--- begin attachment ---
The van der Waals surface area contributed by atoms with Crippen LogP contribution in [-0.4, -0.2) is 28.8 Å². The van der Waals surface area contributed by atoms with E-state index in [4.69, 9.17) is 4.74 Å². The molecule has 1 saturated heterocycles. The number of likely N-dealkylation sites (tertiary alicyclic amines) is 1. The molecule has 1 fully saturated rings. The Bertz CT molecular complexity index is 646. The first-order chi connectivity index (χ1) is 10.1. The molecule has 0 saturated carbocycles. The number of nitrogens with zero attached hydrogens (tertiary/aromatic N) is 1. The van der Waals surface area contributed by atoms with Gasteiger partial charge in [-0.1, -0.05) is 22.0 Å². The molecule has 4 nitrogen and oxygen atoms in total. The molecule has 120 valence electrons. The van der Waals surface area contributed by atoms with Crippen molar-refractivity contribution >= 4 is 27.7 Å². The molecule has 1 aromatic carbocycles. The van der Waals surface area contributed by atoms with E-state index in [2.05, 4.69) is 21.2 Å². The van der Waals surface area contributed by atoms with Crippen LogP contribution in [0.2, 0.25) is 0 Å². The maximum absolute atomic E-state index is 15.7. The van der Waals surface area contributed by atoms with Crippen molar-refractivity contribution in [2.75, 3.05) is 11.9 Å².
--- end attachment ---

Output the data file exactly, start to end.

The van der Waals surface area contributed by atoms with Crippen LogP contribution in [-0.4, -0.2) is 28.8 Å². The van der Waals surface area contributed by atoms with E-state index in [4.69, 9.17) is 4.74 Å². The molecule has 1 saturated heterocycles. The number of likely N-dealkylation sites (tertiary alicyclic amines) is 1. The molecule has 1 fully saturated rings. The Bertz CT molecular complexity index is 646. The first-order chi connectivity index (χ1) is 10.1. The molecule has 0 saturated carbocycles. The number of nitrogens with zero attached hydrogens (tertiary/aromatic N) is 1. The van der Waals surface area contributed by atoms with Gasteiger partial charge in [-0.1, -0.05) is 22.0 Å². The molecule has 4 nitrogen and oxygen atoms in total. The molecule has 120 valence electrons. The van der Waals surface area contributed by atoms with Crippen molar-refractivity contribution >= 4 is 27.7 Å². The molecule has 1 aromatic carbocycles. The van der Waals surface area contributed by atoms with E-state index in [2.05, 4.69) is 21.2 Å². The van der Waals surface area contributed by atoms with Crippen LogP contribution in [0.2, 0.25) is 0 Å². The maximum absolute atomic E-state index is 15.7. The van der Waals surface area contributed by atoms with Crippen molar-refractivity contribution in [2.75, 3.05) is 11.9 Å².